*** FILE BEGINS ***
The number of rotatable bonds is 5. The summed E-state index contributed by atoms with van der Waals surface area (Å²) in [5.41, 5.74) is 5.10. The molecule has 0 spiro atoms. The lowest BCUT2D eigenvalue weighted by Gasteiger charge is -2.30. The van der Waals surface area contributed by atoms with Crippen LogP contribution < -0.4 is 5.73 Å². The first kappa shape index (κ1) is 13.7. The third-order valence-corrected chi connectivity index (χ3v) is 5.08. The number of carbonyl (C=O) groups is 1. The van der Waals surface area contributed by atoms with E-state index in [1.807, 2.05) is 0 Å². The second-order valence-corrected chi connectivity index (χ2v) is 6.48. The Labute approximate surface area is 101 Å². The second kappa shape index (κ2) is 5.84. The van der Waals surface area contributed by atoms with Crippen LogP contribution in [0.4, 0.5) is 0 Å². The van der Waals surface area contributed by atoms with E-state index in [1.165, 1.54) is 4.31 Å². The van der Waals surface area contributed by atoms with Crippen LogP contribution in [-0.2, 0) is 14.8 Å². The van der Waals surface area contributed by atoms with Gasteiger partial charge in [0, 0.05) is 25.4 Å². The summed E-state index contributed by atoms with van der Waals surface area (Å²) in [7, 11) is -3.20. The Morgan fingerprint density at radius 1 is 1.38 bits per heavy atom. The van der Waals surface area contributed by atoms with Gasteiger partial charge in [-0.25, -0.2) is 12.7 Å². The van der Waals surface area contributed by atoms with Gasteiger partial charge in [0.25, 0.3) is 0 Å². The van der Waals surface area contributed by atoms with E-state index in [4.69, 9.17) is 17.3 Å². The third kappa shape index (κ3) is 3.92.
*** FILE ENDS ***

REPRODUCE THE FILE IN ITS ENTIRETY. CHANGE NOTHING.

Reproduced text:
The number of rotatable bonds is 5. The summed E-state index contributed by atoms with van der Waals surface area (Å²) in [5.41, 5.74) is 5.10. The molecule has 0 spiro atoms. The lowest BCUT2D eigenvalue weighted by Gasteiger charge is -2.30. The van der Waals surface area contributed by atoms with Crippen LogP contribution < -0.4 is 5.73 Å². The first kappa shape index (κ1) is 13.7. The third-order valence-corrected chi connectivity index (χ3v) is 5.08. The number of carbonyl (C=O) groups is 1. The van der Waals surface area contributed by atoms with E-state index in [1.807, 2.05) is 0 Å². The second-order valence-corrected chi connectivity index (χ2v) is 6.48. The Labute approximate surface area is 101 Å². The second kappa shape index (κ2) is 5.84. The van der Waals surface area contributed by atoms with Crippen LogP contribution in [0.4, 0.5) is 0 Å². The van der Waals surface area contributed by atoms with E-state index in [1.165, 1.54) is 4.31 Å². The van der Waals surface area contributed by atoms with Crippen LogP contribution in [-0.2, 0) is 14.8 Å². The van der Waals surface area contributed by atoms with Gasteiger partial charge in [0, 0.05) is 25.4 Å². The summed E-state index contributed by atoms with van der Waals surface area (Å²) in [7, 11) is -3.20. The Morgan fingerprint density at radius 1 is 1.38 bits per heavy atom. The van der Waals surface area contributed by atoms with Gasteiger partial charge in [-0.25, -0.2) is 12.7 Å². The van der Waals surface area contributed by atoms with Gasteiger partial charge in [0.25, 0.3) is 0 Å². The van der Waals surface area contributed by atoms with E-state index in [4.69, 9.17) is 17.3 Å². The third kappa shape index (κ3) is 3.92.